Thursday, January 12, 2006

Bremer requested more troops; Rummy said no

A few days ago we learned from Paul Bremer, the man initially in charge of the U.S. - excuse me - coalition occupation of Iraq, that the Bush administration and U.S. - excuse me, again - coalition military commanders failed to foresee the brutal insurgency that would go on to kill or maim tens of thousands of people.

Today in Washington, Defense Secretary Donald Rumsfeld acknowledged that he had received a request from Bremer in May of 2004 requesting up to 30,000 additional troops to enhance security and quell the insurgency in Iraq. Bremer's request was denied.

The request, disclosed in Bremer's new book on his year-long tenure in Iraq, reflected what he said was his fear that the United States was becoming "the worst of all things -- an ineffective occupier."

Rumsfeld, speaking (today) at a Pentagon news briefing, recalled that he showed the Bremer memo to the chairman of the Joint Chiefs of Staff then, Gen. Richard B. Myers, saying: "This is a reasonable proposal from a reasonable person; let's look at it."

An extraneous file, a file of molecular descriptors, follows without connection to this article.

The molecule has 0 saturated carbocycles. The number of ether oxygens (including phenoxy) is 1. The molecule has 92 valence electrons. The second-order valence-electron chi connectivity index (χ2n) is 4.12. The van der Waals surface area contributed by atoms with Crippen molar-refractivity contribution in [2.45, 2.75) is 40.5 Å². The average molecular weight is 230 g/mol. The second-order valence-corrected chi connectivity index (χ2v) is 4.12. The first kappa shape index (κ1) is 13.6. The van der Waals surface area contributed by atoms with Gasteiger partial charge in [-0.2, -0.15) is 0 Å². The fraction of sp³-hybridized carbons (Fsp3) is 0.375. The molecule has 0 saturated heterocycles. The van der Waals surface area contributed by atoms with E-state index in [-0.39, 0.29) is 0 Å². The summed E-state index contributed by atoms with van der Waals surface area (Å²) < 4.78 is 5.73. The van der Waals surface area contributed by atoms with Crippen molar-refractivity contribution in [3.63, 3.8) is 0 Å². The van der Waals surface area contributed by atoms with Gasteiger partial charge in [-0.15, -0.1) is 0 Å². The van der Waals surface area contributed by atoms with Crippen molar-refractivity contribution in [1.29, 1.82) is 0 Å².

But after evaluating the proposal, the Joint Chiefs of Staff concurred with U.S. commanders responsible for Iraq that troop levels were adequate, said Gen. Peter Pace, who succeeded Myers as chairman of the Joint Chiefs and appeared with Rumsfeld at yesterday's briefing.

So on one hand we have leadership that failed miserably to anticipate the insurgency, which would have required additional troop strength to control. And on the other hand, once the insurgency had made itself plainly evident, we have leadership that failed to respond to new requirements. Sounds to me like a lot of failures by our leadership.

But the interesting kicker is that Rumsfeld never responded to Bremer's request.

In his book, Bremer says that Rumsfeld never responded to his recommendation to add more troops. Rumsfeld said he did reply, although not substantively.

"I thanked him for his suggestion and said we would look into it, and we did," Rumsfeld said. He said Bremer departed his post before the Joint Chiefs completed its response, and so Bremer did not receive that. "By the time he left he was . . . no longer in a position where it would be appropriate to have given him the outcome, and he never asked that I recall," Rumsfeld said. "So it's no big deal."

Of course, this was at a very critical point politically in the U.S. with the Presidential election just months away. One suspects there was trepidation within the administration about the potential political fallout from a significant increase in the number of troops in Iraq leading up to the election. While it may have been the right thing to do militarily (although Rumsfeld disputes that), it certainly would have been a political liability.

I wonder what other interesting tidbits we may be hearing from Paul Bremer.


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